The Rhineland

The Rhineland © Wolfgang Staudt
The Rhine River winds through Germany amid a fertile valley of villages, castles, mountains and vineyards. The Rhine has been an important trade route for the last two millennia, and the towns that have sprung up along its banks exhibit all the tradition and charm of that rich history, making it a popular region for tourism and a really exciting area to explore.

Each section of the Rhineland has its own attractions, including the winelands of Rheinhessen, the hiking trails of Westerwald, the mineral springs of Ahr, and the historic Roman and Celtic settlements of Hunsruck. The region is full of fairy-tales and mythology, and has inspired tales like Wagner's epic Ring Cycle, wherein Siegfried kills the dragon and Brunhild plots revenge. The Rhineland has also been immortalised in stories by Lord Byron, Goethe and Mark Twain.

Today you can visit bustling small towns along the river, including Mainz, Trier, Koblenz, Neustadt an der Weinstrasse and Worms. Larger cities like Cologne, Bonn and Düsseldorf are attracting business to their growing metropolises and offer more cosmopolitan shopping and dining options. The variety of experiences makes the Rhineland a perfect holiday destination for just about anyone, and one of the best ways to explore is by cruising down the river itself.



Attractions

Bonn
Bonn © Matthias Zepper

Bonn

Bonn is dominated by the Rheinische Friedrich Wilhem University, with a student population of about 25,000. The city has several beautiful churches, including the Kreuzbergkirche, Doppelkirche, and Das Bonner Münster Basilica, and other interesting buildings ranging from medieval to modern. Bonn also has many museums, including art museums, history museums, and a zoological museum. On nice days, visitors can enjoy spending a few hours in the Arboretum or Botanical Garden, or any of the other pleasant parks in Bonn. There is also an extinct volcano to climb on the border with Wachtberg and Rhineland-Palatinate. The city is small enough to explore on foot, but there is an excellent public transport system. Despite these pleasant and worthwhile attractions, Bonn is most widely known as the birthplace of Ludwig van Beethoven, and there are many attractions in Bonn relating to the famous composer. The Beethoven House, located at Bonngasse 20 in the house he was born in, has the world's largest collection of Beethoven artefacts and memorabilia, including several of his pianos and a collection of busts. Nearby is the chamber music hall (Kammermusiksaal), where there are regular performances of Beethoven's works.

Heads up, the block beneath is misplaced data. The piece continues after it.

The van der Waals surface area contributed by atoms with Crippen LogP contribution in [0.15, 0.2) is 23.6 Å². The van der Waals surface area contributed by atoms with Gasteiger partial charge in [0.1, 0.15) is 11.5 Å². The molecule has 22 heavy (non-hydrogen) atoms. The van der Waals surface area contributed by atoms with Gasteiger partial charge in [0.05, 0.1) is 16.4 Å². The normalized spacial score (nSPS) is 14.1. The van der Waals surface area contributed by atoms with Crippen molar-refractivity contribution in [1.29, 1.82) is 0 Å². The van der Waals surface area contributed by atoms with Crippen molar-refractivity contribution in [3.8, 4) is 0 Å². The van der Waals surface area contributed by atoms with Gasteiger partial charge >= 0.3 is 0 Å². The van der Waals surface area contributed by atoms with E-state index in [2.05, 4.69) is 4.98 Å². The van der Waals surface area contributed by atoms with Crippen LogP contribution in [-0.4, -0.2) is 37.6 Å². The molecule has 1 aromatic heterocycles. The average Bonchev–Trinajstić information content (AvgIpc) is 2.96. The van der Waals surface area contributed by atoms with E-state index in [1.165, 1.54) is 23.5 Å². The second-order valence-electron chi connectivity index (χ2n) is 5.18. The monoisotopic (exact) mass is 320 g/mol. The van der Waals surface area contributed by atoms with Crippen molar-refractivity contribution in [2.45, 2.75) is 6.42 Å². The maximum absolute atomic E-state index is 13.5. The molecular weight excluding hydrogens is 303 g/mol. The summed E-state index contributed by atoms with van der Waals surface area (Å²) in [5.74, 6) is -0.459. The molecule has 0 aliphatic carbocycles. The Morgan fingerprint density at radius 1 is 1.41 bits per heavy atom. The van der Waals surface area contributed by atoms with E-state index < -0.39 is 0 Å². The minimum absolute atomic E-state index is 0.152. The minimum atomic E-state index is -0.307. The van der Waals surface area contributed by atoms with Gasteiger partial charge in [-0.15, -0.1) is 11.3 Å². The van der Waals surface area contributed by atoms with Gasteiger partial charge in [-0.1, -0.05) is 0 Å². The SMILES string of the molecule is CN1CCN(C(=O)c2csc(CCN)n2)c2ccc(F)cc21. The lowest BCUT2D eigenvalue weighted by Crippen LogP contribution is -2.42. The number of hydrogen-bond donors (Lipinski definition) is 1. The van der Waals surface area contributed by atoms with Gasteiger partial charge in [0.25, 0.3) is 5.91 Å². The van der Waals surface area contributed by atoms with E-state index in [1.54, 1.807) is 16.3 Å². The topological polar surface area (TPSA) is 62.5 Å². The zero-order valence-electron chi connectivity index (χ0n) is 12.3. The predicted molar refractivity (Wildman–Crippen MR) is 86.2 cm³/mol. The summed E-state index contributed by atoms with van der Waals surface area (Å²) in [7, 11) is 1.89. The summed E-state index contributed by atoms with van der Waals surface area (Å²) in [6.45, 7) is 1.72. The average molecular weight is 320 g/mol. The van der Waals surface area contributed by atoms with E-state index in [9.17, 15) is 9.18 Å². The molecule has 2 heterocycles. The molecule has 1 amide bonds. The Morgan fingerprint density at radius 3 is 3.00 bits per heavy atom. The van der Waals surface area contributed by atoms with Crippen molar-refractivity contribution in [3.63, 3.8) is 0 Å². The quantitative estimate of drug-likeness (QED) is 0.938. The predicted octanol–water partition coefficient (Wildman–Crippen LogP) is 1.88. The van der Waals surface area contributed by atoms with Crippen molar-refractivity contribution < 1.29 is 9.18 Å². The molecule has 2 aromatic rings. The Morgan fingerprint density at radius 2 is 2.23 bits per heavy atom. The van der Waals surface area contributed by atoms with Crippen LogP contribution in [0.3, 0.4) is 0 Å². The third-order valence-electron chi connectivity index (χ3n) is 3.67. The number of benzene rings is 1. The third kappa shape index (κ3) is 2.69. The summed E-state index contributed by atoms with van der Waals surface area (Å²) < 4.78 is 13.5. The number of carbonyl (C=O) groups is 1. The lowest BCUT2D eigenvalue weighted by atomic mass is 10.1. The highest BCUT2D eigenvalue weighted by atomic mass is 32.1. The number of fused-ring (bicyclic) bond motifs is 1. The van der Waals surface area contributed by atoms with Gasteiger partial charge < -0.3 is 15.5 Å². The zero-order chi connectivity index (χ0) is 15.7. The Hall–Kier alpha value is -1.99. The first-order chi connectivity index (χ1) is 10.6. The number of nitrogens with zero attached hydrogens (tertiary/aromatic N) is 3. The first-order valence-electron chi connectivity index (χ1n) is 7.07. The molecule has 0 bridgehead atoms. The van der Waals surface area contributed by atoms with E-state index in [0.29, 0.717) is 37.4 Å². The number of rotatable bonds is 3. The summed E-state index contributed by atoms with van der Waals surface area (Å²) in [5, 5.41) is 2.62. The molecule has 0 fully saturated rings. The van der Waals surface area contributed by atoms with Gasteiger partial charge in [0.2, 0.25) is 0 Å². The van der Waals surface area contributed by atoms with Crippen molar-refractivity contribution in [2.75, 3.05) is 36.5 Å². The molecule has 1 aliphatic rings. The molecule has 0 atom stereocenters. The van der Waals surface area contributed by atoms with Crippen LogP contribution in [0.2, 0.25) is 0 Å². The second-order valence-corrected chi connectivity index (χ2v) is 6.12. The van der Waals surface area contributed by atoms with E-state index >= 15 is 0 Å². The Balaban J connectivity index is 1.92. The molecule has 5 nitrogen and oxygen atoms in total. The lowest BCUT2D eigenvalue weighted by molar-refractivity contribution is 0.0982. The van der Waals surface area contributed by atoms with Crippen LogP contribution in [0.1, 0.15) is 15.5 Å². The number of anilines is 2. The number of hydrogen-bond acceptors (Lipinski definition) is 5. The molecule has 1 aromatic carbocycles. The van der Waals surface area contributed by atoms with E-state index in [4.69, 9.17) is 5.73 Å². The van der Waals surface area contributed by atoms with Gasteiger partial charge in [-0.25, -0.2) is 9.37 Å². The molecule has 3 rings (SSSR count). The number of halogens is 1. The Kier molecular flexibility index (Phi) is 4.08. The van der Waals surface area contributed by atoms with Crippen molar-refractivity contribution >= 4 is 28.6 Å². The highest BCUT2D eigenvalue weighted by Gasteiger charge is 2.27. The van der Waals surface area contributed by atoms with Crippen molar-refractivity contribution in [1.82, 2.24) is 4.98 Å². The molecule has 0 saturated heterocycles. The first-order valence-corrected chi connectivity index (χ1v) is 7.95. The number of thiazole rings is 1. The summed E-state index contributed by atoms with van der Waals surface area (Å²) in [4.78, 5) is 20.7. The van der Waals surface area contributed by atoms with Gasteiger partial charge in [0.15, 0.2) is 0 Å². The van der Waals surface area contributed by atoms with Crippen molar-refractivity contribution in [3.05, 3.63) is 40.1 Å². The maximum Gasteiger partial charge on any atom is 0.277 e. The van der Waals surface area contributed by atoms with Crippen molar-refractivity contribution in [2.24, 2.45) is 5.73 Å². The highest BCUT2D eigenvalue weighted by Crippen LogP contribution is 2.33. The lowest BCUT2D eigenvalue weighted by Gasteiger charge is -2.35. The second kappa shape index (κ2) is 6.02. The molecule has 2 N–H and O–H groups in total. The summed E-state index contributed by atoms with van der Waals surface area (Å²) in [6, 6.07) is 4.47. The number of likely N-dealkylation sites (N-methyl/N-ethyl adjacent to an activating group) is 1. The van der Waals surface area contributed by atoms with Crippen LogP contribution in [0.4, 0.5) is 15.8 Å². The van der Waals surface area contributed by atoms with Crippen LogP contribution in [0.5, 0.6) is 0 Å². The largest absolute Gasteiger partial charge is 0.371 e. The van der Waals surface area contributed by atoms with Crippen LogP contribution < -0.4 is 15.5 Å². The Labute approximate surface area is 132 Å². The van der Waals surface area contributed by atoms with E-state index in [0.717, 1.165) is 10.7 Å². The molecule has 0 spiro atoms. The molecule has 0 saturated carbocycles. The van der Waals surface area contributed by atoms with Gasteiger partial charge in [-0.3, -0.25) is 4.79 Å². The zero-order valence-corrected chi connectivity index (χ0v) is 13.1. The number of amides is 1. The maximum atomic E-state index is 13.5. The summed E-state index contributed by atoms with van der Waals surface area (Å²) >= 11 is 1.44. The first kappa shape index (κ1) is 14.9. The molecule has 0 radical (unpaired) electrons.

Stained glass at St Stephen's Church
Stained glass at St Stephen's Church © Der Wilde Bernd

Mainz

The capital of the Rhineland, Mainz is a bustling city with a curious but exciting mixture of medieval architecture and gleaming office blocks. The city is over 2,000 years old and mixes the old and the new with alacrity. The Dom und Diözesanmuseum dominates the skyline in the centre of town, and St Stephen's Church, with its original Chagall stained-glass windows, is a popular attraction in the Old Town, as is the Schillerplatz square. The Kaiserstraße boasts an attractive pedestrian boulevard and church. The city is compact enough to enjoy walking tours around town or along the Rhine. Mainz is also the birthplace of Johannes Gutenberg, inventor of the printing press, making books a popular souvenir from the city. The museum dedicated to Gutenberg is a highlight if you are interested in the revolution sparked by the printed word. The museum includes a working replica of Gutenberg's printing press and is housed in a beautiful old building. Mainz is close enough to Frankfurt for a quick day trip and one only needs a few hours to stroll around the historic Old Town and enjoy one of the city's great restaurants or cafes. Equally, Mainz could occupy travellers for a whole holiday.


Basilica of Constantine
Basilica of Constantine © Christian Reimer

Trier

Tourists are drawn to the German city of Trier for a taste of ancient Rome. Trier is 120 miles (193km) southwest of Frankfurt and was founded as a colonial capital under Roman Emperor Augustus in 16 BC, making it Germany's oldest city. The city became an important political and cultural centre, and many Roman buildings and monuments remain to be explored by visitors. In fact, the city has at least five UNESCO World Heritage Sites: St Peter's Cathedral, a remarkable 11th-century church holding several significant tombs; The Black Gate (Porta Nigra), the only remaining ancient gate into the city, which dates back to about 180 AD; The Imperial Roman Baths, 2,000-year-old ruins of a bath complex once frequented by Constantine; the Church of Our Lady, another beautiful old church adjacent to the cathedral; and the Amphitheatre, an enormous ruin dating back to the 2nd century. The Hauptmarkt, or central square, has great markets and is especially jolly over the Christmas season when it hosts one of Germany's famous Christmas markets. Trier is also a good starting point for trips into the Mosel Valley, Germany's main wine-producing region and a good area to explore if you want to visit vineyards and wine cellars. Another popular excursion from the city is a cruise on the scenic Mosel River.

Website: www.trier.de